“It was unrelenting, it never got bored of playing me, it never questioned me, so my skill grew exponentially,” says Yeff. “20 years ago, I had a very early human/AI partnership, that I embraced. 15 years later, in the world of voice and beatbox culture, when I had the opportunity to do research, I remember that sentiment.”

If AI helped him do that with his chess skills, could the same be done with his vocal skills? To find out, he’s been creating a “second self” — AIs trained on his own work, that he can collaborate with. He’s devoted 20,000 hours of his life to his skills, developing a lexicon of phrases and sounds, yet he was seeing new patterns and phraseologies that were emerging from the AI — not from him, but somehow of him, without being him.

“There was something in that latent space that was very, very fascinating to me, as a world-class hyper-specialist expert on something.”

The second self as creative catalyst

Yeff’s experience was that, as he reached the pinnacle of his skill set, there was less challenge, less to learn from and draw from. He loved hearing and being challenged with these new ideas coming from his second self. “That was the ‘ah-ha’ moment, when I realised I was being challenged in new ways,” he says.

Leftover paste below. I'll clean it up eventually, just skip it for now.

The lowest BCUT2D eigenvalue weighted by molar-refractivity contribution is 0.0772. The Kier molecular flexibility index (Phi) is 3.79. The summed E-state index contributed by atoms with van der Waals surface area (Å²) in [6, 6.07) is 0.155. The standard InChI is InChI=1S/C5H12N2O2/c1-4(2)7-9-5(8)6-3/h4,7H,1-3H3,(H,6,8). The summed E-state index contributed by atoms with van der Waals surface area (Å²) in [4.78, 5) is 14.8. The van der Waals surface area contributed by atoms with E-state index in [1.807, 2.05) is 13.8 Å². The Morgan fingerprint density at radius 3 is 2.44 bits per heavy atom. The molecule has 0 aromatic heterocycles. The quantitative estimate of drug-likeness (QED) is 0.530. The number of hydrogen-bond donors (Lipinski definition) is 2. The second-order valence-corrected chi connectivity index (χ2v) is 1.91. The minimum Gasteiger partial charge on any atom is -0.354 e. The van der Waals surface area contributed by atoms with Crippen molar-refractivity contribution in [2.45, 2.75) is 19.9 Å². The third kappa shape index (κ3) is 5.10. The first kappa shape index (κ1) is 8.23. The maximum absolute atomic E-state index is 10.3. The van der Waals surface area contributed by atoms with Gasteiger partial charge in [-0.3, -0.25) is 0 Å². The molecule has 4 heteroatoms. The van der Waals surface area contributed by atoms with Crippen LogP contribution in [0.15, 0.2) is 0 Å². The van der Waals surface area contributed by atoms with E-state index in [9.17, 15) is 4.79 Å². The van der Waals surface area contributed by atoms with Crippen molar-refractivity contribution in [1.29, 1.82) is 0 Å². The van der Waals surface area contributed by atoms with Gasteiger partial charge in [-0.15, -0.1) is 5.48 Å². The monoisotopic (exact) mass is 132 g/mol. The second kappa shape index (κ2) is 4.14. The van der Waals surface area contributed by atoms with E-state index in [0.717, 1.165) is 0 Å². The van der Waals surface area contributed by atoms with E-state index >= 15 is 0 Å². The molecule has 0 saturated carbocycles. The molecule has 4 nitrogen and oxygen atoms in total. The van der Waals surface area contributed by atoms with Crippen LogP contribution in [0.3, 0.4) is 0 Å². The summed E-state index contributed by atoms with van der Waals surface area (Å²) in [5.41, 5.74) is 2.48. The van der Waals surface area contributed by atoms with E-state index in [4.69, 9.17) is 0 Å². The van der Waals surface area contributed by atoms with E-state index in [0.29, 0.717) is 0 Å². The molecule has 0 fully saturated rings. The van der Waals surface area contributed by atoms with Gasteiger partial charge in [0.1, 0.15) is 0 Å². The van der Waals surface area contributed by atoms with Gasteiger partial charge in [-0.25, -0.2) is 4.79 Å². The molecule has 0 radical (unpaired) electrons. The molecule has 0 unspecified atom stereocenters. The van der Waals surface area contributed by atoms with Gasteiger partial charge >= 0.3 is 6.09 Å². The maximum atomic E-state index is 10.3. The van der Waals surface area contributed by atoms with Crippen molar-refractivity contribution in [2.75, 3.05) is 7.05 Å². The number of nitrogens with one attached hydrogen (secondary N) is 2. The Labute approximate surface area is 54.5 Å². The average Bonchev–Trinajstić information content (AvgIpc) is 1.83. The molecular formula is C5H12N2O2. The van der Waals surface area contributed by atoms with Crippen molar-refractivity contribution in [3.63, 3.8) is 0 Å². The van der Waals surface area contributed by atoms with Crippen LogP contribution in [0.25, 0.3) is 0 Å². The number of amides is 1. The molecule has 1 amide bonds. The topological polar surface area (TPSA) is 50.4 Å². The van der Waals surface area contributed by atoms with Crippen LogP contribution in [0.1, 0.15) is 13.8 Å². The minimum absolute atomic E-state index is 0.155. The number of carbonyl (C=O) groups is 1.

“A lot of creatives are afraid,” says Stannow, “because we’ve seen AI going from helping us analyse to truly helping us create. What would you advise designers and photographers to do?”

Yeff responds to that by dividing human/AI partnerships into three categories:

  1. Mentorship
  2. Collaboration
  3. Opposition

Most people are familiar with the first two emerging from technology. “Even a pocket calculator can do things humans can’t,” he says. “So, we accept that. The difference is now that these AI systems can respond directly from your contribution. The scary part is the opposition, when the system feels like it will take away opportunities from you. You need to seek out that opposition.“